Growing up in Asia a long time ago, I had become conversant in languages (Pilipino, English, Spanish and a local dialect) but being multilingual was a matter of fact. My private school classmates were just as fluent as I was in the three main
languages and many of my relatives as well. It was, really, no big deal. Until I immigrated to the U.S. It was a gift that presented itself in social and professional situations and garnered admiration and questions. And I was/am pleased.
Then France became a reality. And despite the Latin foundation and the much touted relation to Spanish, French was unfamiliar and difficult. A business colleague once asked me why we purchased a house in a country where I
do not speak the language. “Because I needed an incentive to learn it,” I retorted. And so I had to learn. Despite the many lessons – formal, private, independent, -- I struggle to understand and to speak. My
confidence has improved over the years not necessarily because my working knowledge of the language increased at every visit but because I have used facial expressions and hand motions to supplement my meager vocabulary.
When I greet people
as the custom requires, the response I receive is seldom a bonjour or ça va alone but much, much more. Sometimes I get it, sometimes I do not. When the latter happens, I try to sense the tone to search for meaning. Then I can express
awe, dismay, surprise or sympathy by facial expression and hand motions– like a mime, perhaps. I don’t know if these expressions relate to the communication at hand but it seems to satisfy people. Either that or they give up and move
on with a smile.
And when I can speak French, I still get many words wrong. Early on, at one of the Narbonne restaurants in the town center, we had become familiar faces to the pregnant waitress and she was clearly delighted whenever
we came by and had lunch. So, after a few visits, I inquired whether she was expecting a femme (woman) or homme (man). She looked at me, eyes twinkling, and quietly said, “C'est un garcon, madame.” Then she rushed to the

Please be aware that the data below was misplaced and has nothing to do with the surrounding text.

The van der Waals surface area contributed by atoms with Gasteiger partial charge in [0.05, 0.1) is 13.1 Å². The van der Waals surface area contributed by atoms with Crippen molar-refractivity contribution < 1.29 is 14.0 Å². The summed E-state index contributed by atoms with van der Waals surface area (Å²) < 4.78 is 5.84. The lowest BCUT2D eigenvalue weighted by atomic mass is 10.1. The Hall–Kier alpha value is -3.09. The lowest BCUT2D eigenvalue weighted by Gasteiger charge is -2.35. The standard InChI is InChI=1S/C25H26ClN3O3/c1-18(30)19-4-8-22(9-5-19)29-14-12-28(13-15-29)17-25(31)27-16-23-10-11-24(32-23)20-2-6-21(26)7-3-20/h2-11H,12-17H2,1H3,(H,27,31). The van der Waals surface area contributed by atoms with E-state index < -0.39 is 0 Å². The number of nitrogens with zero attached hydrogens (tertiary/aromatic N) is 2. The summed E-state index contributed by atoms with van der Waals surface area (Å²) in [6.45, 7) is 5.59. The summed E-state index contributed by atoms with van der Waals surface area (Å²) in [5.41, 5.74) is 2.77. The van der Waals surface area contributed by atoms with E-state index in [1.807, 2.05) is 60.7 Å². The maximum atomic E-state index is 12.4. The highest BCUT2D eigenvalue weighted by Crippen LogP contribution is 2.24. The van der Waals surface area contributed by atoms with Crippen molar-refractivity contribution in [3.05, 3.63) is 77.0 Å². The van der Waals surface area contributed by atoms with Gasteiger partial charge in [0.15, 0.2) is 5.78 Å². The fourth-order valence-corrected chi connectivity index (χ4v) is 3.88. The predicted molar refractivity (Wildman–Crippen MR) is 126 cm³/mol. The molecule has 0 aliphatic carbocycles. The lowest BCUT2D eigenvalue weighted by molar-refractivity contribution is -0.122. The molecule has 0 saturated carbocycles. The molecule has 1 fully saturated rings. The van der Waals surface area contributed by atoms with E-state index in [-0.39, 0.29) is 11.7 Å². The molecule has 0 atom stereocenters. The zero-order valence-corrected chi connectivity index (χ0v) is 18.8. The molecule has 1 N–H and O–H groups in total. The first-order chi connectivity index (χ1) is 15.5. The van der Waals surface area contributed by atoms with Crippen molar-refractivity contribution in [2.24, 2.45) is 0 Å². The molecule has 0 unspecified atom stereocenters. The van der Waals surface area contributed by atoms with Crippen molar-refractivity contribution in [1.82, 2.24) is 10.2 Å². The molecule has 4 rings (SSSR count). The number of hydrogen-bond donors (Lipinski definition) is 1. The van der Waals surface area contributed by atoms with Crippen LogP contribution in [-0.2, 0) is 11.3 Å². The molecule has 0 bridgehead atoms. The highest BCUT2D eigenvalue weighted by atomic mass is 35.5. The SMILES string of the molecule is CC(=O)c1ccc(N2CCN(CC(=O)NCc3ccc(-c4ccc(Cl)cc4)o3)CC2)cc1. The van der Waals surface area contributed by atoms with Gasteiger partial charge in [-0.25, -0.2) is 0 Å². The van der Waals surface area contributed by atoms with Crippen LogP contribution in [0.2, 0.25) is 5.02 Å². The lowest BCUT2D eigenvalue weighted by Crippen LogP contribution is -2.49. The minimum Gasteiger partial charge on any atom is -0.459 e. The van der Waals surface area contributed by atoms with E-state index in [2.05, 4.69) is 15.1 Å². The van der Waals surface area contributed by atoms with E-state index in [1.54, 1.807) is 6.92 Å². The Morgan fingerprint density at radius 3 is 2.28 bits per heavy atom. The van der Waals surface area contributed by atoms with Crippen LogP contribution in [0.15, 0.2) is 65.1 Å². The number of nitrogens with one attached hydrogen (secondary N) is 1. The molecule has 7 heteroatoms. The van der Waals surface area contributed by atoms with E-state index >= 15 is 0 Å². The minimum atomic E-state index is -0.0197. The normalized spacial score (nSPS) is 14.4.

kitchen presumably to share the story with the cook and/or burst into a laughing fit. But we are still welcome and she is still delighted to see us. Her boy is now about 3 years old, I think. Clearly a “garcon.”
The other day, I saw one of our local doctors so I asked her whether I can see her at the clinic. She said, “cabinet.” I replied, “non, le clinique.” She shook her head and said again,” Appelez-moi à
la cabinet.” And she gave me her mobile number. So when we got home, I checked the dictionary. Viola! “Cabinet” is office and “clinique” is a private hospital. Glad she corrected me or I would be
telling the girls’ teachers that I’m taking them to the private hospital for a TB vaccination. And they would be wondering why when there’s a doctor’s office a block from our house.
I also make
a common mistake. Using English words and adding –“er” at the end to make them French. When we start packing up the house and preparing to leave, neighbors would ask where we were going. I often replied, “nous retournons
dans les États-Unis” instead of “nous revenons dans les États-Unis.” Retourner being close to the word “return” but actually is a verb that means to turn inside out or turn over. I sometimes wonder why
they would ask me the same question every year; perhaps it’s to remind me to get it right.
The girls and I take all the confusion and challenge in stride. But husband will have none of it. His strategy is to grab
one of us to act as interpreter/translator or to escape when he sees a neighbor or someone approaching to engage him in a conversation. Sometimes even to just say hello. So many times when I am in the top (third) level of the house, cleaning or
packing, I hear a shout to come down. Thinking it was an emergency or someone looking for me, I would rush down the circular stairway hoping not to tumble only to find my husband in the ground floor, motioning to the open door, and whispering,
“The neighbors are outside.” Mais oui, it is their street, too!
It is a beautiful language, though. And I am privileged to have this ongoing opportunity to learn and improve it. Someday, I will
definitely count French as my fourth spoken language. Writing, however, is another matter for another time.